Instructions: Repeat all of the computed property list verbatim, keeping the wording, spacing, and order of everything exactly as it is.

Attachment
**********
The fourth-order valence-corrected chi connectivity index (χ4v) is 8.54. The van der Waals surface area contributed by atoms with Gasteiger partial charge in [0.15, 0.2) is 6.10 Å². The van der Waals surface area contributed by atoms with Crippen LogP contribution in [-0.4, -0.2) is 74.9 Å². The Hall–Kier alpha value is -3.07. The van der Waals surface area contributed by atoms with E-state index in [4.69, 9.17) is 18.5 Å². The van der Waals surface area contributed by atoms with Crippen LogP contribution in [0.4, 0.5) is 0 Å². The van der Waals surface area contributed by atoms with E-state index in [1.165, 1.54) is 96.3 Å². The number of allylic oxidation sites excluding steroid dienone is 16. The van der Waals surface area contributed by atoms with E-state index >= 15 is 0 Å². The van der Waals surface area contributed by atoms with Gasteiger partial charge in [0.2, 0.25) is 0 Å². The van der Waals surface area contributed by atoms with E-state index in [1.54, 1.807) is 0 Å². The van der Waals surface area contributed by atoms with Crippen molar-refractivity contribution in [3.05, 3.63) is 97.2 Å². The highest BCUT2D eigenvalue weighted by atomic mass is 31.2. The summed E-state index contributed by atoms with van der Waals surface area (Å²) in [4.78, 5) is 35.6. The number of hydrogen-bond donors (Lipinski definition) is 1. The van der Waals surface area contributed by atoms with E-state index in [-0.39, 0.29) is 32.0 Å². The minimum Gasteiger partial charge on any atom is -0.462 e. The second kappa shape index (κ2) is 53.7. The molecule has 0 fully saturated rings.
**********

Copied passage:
The fourth-order valence-corrected chi connectivity index (χ4v) is 8.54. The van der Waals surface area contributed by atoms with Gasteiger partial charge in [0.15, 0.2) is 6.10 Å². The van der Waals surface area contributed by atoms with Crippen LogP contribution in [-0.4, -0.2) is 74.9 Å². The Hall–Kier alpha value is -3.07. The van der Waals surface area contributed by atoms with E-state index in [4.69, 9.17) is 18.5 Å². The van der Waals surface area contributed by atoms with Crippen LogP contribution in [0.4, 0.5) is 0 Å². The van der Waals surface area contributed by atoms with E-state index in [1.165, 1.54) is 96.3 Å². The number of allylic oxidation sites excluding steroid dienone is 16. The van der Waals surface area contributed by atoms with E-state index >= 15 is 0 Å². The van der Waals surface area contributed by atoms with Gasteiger partial charge in [0.2, 0.25) is 0 Å². The van der Waals surface area contributed by atoms with E-state index in [1.54, 1.807) is 0 Å². The van der Waals surface area contributed by atoms with Crippen molar-refractivity contribution in [3.05, 3.63) is 97.2 Å². The highest BCUT2D eigenvalue weighted by atomic mass is 31.2. The summed E-state index contributed by atoms with van der Waals surface area (Å²) in [4.78, 5) is 35.6. The number of hydrogen-bond donors (Lipinski definition) is 1. The van der Waals surface area contributed by atoms with E-state index in [-0.39, 0.29) is 32.0 Å². The minimum Gasteiger partial charge on any atom is -0.462 e. The second kappa shape index (κ2) is 53.7. The molecule has 0 fully saturated rings.